But my point is to confront spirituality directly. To take back this space from religion and bring it down from what some consider the lofty realm of philosophy. To both say that there is more that just our material world that we all know exists from personal experience, while also reclaiming discussion of those ideas for the public sphere. When we limit the discussion of certain ideas and refuse to admit we don’t know something, a cult of what passes as knowledge or those with that knowledge can develop. In the world of adolescence, you can kinda see it with drugs and sex. In the larger society, misunderstandings evolve into myth, people become tribal. And as time goes on, the questioning necessary for growth becomes more easily interpreted as personal attacks. And we hate. And we kill. But most common of all, we refuse to try to better understand each other and be less lonely and find compromises to improve the human condition.
So again, this is why I want to talk about all this. Why I care about how our culture is failing to evolve. Why I’m disappointed in what passes as adult life, conversation and priorities.
Our problem is not with free speech, but instead, we are now deeply concerned about all the issues around access to attention. Whether people know it or will admit to it, the key concern is which ideas deserve to be heard and discussed. Most of the time, control over attention is exerted in such a way to maintain power by keeping better ideas from spreading. Bad ideas can persuade, but the answer to that is meeting those ideas with better alternatives and advancing critical thinking in the public sphere.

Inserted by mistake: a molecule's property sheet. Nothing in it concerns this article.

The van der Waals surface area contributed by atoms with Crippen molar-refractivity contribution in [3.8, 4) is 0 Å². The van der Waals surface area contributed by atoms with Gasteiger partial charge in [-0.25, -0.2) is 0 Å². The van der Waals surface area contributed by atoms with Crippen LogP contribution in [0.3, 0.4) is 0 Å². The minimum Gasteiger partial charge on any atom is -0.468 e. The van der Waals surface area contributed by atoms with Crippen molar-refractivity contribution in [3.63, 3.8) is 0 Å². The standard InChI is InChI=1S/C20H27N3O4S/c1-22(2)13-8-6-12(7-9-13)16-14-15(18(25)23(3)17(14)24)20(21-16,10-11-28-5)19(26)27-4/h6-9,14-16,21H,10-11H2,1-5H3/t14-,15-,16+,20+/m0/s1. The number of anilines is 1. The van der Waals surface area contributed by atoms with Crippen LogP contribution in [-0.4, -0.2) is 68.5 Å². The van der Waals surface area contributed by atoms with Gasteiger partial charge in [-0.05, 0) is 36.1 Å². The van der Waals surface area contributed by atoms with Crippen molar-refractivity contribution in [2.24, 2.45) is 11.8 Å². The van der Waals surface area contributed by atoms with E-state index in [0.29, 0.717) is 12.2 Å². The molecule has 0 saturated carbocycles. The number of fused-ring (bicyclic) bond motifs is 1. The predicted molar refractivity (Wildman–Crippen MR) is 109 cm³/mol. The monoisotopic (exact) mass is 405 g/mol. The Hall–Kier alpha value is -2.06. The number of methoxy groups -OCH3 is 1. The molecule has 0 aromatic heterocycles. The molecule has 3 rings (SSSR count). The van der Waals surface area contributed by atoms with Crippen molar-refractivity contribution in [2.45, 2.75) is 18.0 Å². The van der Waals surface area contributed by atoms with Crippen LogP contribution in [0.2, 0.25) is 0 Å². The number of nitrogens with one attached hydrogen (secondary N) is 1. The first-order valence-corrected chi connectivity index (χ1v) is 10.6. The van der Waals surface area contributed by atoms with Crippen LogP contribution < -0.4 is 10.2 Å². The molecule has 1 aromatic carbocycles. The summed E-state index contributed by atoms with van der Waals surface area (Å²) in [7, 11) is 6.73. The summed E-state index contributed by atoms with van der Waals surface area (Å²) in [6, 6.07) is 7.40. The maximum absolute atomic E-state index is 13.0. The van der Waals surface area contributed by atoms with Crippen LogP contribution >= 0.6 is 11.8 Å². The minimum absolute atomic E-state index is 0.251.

The obvious point of contention here is conservatives on college campuses. Those places constitute a forum that will inherently provide access to a certain number of people in the room, if not worldwide by then having the event broadcast on the internet. But granting that space will also get some coverage in the media, accompanied by opinions and various levels of factual reporting on what was said, etc. The ripple effect of culture.
But this gets at the larger point, that all media is a forum that must ask itself questions about its own audience and what to expose them to. And then at root, every person has always had these personal questions to consider about their own communication choices, only now greatly amplified by the internet and social media. What do I say, what ideas will I spread, how will these choices reflect on me?
What we see as new concepts to consider personally, are in truth old, but now new to most of us in our wider possible effect. We have a power and responsibility that was reserved to a very few in the past. There are questions on how to manage these issues well, both in law, code and norms. To not think on and then engage is to let a new set of rules develop, ones that we may come to later regret.
Empathy is natural and serves as the foundation for all of our other values. The advantage here is it means we have an inner guide for how to live, but our problem is that translating those values into action can take a lot of thought. Sometimes those values conflict, or we don’t have the time for a lot of steps in getting from an idea to a relevant decision.